The Better Exit Strategy
The Better Exit Strategy: ESOPs Satisfy Business Owners And Preserve Their Legacy
By Mary Josephs, Contributor
On Chicago’s North Side, decades after other manufacturing companies went bust, migrated to the South or outsourced everything to China, S&C Electric – a $700 million-a-year maker of equipment for utilities – stood independent, profitable and debt free. Then, its controlling stockholder, John C. Conrad, died at age 89, and like so many family companies before it, S&C’s future was in doubt. Conrad’s daughters had waited patiently for many years and wanted to cash out.
The year was 2005. Would a private equity firm acquire S&C, leverage it, suck out cash, and slash costs? Or would a bigger equipment maker buy it, fold S&C operations into its own and idle many of S&C’s more than 2,000 employees?
I’m here to tell you there’s a third option, and it often delivers a superior price on an after-tax basis to the seller while also preserving jobs and, over time, building a stronger company. It’s an Employee Stock Ownership Plan. I’ve devoted my professional life to convincing company founders that an ESOP is often the best exit strategy for them and for the company that is their legacy.
What’s that? You recall some disastrous ESOPs like United Airlines and Tribune Co., which both ended up in bankruptcy? Let me assure you, those transactions’ structures bore little resemblance to most of the more than 10,000 ESOPs operating in the U.S. — companies that collectively employ more than 10 million workers and generate retirement savings for them at rates far in excess of the private sector generally. Tribune was a takeover by investor Sam Zell, masquerading as an ESOP. At United Airlines, pilots took control and literally ran the airline into the ground. Unfortunate exceptions. Not the rule.
At real ESOPs, things go more like this: a company founder, nearing retirement age, sells to an employees retirement trust. The proceeds to the founder, if properly reinvested, can avoid capital gains taxes indefinitely. Given the founders’ cost basis tends to be close to zero, that’s huge. The company borrows the money and it’s repaid from the future earnings, which, too, become largely sheltered from taxes.
The 1974 ESOP law and later amendments were designed to encourage employee ownership. Company founders (I’ve advised scores on ESOPs) who initially sell just part of their stake and stay on as CEO say the best news comes after the deal: employees start to act more like owners. Ideas formerly kept quiet start to bubble up. Costs, once resistant to reduction, come under control more easily.
The largest ESOPs include highly competitive companies like Publix Supermarkets and Gortex maker W.L. Gore Associates. As Publix CEO Ed Crenshaw recently told Forbes: “I’m always amazed that more companies don’t recognize the power of associate ownership.” Publix’s 159,000 employees, after they’ve worked 1,000 hours and been there a year, begin receiving company stock through the ESOP.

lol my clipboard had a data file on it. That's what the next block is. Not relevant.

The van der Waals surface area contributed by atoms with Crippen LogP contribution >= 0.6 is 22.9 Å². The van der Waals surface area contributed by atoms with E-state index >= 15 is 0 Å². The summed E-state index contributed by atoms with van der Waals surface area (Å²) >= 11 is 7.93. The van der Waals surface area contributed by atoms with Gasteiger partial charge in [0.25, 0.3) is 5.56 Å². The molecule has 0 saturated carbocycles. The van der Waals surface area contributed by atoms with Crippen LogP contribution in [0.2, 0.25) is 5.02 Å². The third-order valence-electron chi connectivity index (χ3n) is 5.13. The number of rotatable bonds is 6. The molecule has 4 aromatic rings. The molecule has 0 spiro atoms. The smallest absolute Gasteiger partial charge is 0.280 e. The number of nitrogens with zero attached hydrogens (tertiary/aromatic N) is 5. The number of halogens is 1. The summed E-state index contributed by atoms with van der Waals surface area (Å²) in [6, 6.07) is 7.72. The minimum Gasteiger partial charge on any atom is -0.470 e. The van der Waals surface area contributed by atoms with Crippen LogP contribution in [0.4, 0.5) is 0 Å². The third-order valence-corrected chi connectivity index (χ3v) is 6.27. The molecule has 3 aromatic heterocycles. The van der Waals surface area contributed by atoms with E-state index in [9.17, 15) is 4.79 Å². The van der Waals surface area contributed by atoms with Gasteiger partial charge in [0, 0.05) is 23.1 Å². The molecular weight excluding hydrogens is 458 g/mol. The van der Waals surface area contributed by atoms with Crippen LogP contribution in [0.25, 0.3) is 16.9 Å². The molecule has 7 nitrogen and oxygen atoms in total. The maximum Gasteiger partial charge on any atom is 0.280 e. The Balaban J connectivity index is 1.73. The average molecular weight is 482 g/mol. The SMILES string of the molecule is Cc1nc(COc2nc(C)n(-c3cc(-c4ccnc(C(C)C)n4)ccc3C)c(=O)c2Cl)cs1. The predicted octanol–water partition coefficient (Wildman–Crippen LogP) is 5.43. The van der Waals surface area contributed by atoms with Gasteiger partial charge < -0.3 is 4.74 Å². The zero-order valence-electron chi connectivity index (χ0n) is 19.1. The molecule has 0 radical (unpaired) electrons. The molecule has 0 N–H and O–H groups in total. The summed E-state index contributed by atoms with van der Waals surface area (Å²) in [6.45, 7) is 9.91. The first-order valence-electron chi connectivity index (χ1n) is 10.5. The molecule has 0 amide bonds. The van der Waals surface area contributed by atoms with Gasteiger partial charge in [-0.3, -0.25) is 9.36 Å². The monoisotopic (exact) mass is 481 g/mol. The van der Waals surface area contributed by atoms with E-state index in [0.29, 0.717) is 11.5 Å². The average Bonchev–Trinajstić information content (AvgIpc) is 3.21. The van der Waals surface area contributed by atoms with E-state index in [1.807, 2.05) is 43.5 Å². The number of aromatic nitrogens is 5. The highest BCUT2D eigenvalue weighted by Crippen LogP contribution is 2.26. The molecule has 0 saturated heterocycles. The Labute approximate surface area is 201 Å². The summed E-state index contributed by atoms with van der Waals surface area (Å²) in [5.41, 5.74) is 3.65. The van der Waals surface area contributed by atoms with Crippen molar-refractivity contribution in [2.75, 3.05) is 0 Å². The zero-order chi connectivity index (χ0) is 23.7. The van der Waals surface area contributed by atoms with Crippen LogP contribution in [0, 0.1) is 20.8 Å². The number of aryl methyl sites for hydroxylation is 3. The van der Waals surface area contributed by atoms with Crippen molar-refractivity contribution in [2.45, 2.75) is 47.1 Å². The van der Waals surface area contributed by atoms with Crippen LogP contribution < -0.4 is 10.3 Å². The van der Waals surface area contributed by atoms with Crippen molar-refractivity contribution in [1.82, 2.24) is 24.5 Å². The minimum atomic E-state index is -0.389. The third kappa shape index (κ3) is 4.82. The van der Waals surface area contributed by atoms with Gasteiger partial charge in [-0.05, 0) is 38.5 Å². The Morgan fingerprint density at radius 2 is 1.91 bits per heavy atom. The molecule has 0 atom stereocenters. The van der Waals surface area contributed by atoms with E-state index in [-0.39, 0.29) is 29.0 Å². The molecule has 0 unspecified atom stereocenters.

ESOPs aren’t for every company. High-debt already? High worker turnover? ESOPs aren’t ideal. But companies with high-value employees, low debt and solid prospects are often great matches for ESOPs.
S&C Electric, which became my client, was a great ESOP candidate. Employee involvement and lengthy worker tenure had long been features of the company. S&C was founded by John Conrad’s father, Nicholas J. Conrad, and by another man, Edmund O. Schweitzer, who were engineers at Commonwealth Edison. After a 1909 fire at one of the Chicago utility’s generating stations, they came up with a spring-loaded fuse, essentially, sealed inside glass and surrounded by a liquid that suppressed arc. They started S&C to make the innovative devices and sell them widely.
John Conrad paid near the top of the range for skilled workers and then insisted on overtime, so that when slack times came S&C avoided layoffs. “When business gets slow, we find something else for people to do,” John Estey, the engineer who succeeded John Conrad as CEO, told me.
John Conrad worried over ownership succession. In the early 1980s, Stan Slabas, S&C’s CFO, dragged his boss to an ESOP conference, and they heard that management had to seek employee votes on major matters (not the case these days), Slabas recalls. “And he said, ‘That’s the end of that. We’re not going to be an ESOP company.’ ” Conrad wasn’t ready to relinquish control.
When Conrad died, however, Slabas, Estey (both 40-year S&C veterans) and other managers realized that selling would likely be the end of S&C as they’d known it; S&C’s electric power switching, protection and control products form large parts of what’s known as the “smart grid” being installed to make the U.S. electric system more efficient and safer. A buyer could force R&D cuts. Eventual offshoring of manufacturing. A steady talent drain.
The Conrad sisters and other stockholders were bought out in a series of transactions between 2007 and 2012 for more than $250 million. Most of that was borrowed.
CEO Estey says the ESOP brought two big advantages. One involved taxes. Sellers can defer capital gains taxes. And for S&C (by converting to an S Corporation), federal income taxes disappeared. Some state and foreign taxes remain. Overall, the effective tax rate fell to 12% from 33%. Secondly, worker-owners are more engaged. Pre-ESOP, S&C counted 7,000 implemented employee ideas over a 15-year period. In 2013 alone, S&C counted 8,000. That’s engagement